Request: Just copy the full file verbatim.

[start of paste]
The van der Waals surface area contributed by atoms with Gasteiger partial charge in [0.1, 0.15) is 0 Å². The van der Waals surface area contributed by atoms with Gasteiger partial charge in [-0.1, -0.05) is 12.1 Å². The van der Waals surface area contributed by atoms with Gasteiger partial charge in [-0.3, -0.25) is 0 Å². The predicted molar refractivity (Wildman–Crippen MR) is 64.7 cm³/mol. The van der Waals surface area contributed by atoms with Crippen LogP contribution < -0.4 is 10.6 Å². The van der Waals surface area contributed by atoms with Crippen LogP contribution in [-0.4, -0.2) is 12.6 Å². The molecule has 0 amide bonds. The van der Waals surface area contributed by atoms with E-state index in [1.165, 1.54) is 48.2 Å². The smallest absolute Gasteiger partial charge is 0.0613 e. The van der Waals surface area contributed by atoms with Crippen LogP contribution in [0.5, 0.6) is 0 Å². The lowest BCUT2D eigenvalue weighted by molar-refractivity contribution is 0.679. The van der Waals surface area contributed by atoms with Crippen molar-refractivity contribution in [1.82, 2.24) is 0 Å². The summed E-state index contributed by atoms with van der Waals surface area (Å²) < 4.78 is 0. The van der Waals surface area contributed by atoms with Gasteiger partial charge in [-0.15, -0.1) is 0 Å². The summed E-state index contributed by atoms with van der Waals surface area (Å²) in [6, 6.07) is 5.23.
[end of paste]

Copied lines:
The van der Waals surface area contributed by atoms with Gasteiger partial charge in [0.1, 0.15) is 0 Å². The van der Waals surface area contributed by atoms with Gasteiger partial charge in [-0.1, -0.05) is 12.1 Å². The van der Waals surface area contributed by atoms with Gasteiger partial charge in [-0.3, -0.25) is 0 Å². The predicted molar refractivity (Wildman–Crippen MR) is 64.7 cm³/mol. The van der Waals surface area contributed by atoms with Crippen LogP contribution < -0.4 is 10.6 Å². The van der Waals surface area contributed by atoms with Crippen LogP contribution in [-0.4, -0.2) is 12.6 Å². The molecule has 0 amide bonds. The van der Waals surface area contributed by atoms with E-state index in [1.165, 1.54) is 48.2 Å². The smallest absolute Gasteiger partial charge is 0.0613 e. The van der Waals surface area contributed by atoms with Crippen LogP contribution in [0.5, 0.6) is 0 Å². The lowest BCUT2D eigenvalue weighted by molar-refractivity contribution is 0.679. The van der Waals surface area contributed by atoms with Crippen molar-refractivity contribution in [1.82, 2.24) is 0 Å². The summed E-state index contributed by atoms with van der Waals surface area (Å²) < 4.78 is 0. The van der Waals surface area contributed by atoms with Gasteiger partial charge in [-0.15, -0.1) is 0 Å². The summed E-state index contributed by atoms with van der Waals surface area (Å²) in [6, 6.07) is 5.23.